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by Ian Mann

November 16, 2009


"Hardware" reveals this cult Cardiff outfit to be as inventive and irreverent as ever

Incredibly this is the cult Cardiff band’s thirteenth album and is due for official release on Friday November 20th 2009 with an album launch party being held at Dempsey’s in Cardiff that same night.

First things first, the Heavy Quartet has never had four members. Formed in 1983 by saxophonist Rob Smith and drummer Jess Phillips the group has had a floating membership but the line up has usually comprised of eight or more members. The current HQ comprises of Smith (Phillips left some time back) together with long standing stalwarts Brian Yule and Nils Andersson (trumpets), Neil Pedder (keyboards) and Neil “Keyo” Langford (guitar) plus more recent additions Gareth Roberts (trombone & euphonium), Ashley Long (bass) and Steve Roberts (drums).

A legend on the Cardiff scene The Heavies have reached out to a wider constituency through their numerous festival appearances. The band played for twenty five consecutive years at Brecon Jazz Festival winning many new fans (myself amongst them) in the process. Regrettably with the Festival under new management they were conspicuous by their absence in 2009, although their close musical relatives Wonderbrass did appear. Hopefully the Heavies will be back in 2010.

Although rooted in jazz the Heavies sound includes elements of rock, funk, reggae, ska and blues. They are not afraid to mix genres and over the years have established a signature sound based on riffs and grooves with jazz solos riding this powerful rhythmic undertow. It’s a sound variously described as “left field” or “iconoclastic” but despite the fact that the Heavies occupy a hinterland of their own somewhere between jazz and rock (plus all the other elements they throw in) there’s nothing “difficult” about their music. Indeed the band are huge crowd pleasers at festivals with their irreverent approach. Although they concentrate in the main on original material they are not averse to throwing the odd inspired cover into their repertoire. The band were playing Nirvana tunes such as “Lithium” and “Smells Like Teen Spirit” long before Cobain and his colleagues went global.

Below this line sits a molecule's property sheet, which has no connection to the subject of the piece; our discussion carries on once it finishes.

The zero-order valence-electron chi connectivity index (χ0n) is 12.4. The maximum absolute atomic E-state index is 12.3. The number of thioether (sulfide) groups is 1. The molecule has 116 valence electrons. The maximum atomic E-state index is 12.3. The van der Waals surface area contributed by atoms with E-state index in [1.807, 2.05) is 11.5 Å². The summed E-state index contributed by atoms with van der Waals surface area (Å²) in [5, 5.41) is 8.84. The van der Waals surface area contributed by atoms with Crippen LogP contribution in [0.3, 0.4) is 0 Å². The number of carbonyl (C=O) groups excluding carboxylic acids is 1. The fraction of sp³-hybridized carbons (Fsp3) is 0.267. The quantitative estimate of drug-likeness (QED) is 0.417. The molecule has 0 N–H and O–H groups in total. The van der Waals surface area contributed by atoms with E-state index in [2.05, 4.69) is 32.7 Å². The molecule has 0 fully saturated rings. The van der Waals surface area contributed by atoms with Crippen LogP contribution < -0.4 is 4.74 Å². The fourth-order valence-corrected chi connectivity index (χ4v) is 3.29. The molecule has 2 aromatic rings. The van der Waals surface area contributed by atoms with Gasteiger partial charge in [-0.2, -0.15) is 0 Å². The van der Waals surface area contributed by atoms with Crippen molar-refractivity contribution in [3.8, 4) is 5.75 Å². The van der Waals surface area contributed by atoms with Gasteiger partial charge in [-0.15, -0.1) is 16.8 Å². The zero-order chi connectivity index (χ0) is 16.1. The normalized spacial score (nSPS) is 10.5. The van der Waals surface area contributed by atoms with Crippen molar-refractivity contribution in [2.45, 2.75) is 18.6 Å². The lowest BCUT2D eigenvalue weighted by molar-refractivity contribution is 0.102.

I’ve not heard all the Heavies output but I’d hazard a guess that “Hardware” is their best release since 1995’s “Carnivore”. The arrival of Gareth Roberts has given a new lease of life to the band. Historically they’ve never made that much use of the trombone so Roberts brings a new solo voice to the band plus a major new composing presence (he is responsible for four of the new album’s ten tracks). Roberts is a bandleader in his own right-his quintet album “Attack Of The Killer Penguins” has already been favourably reviewed on this site.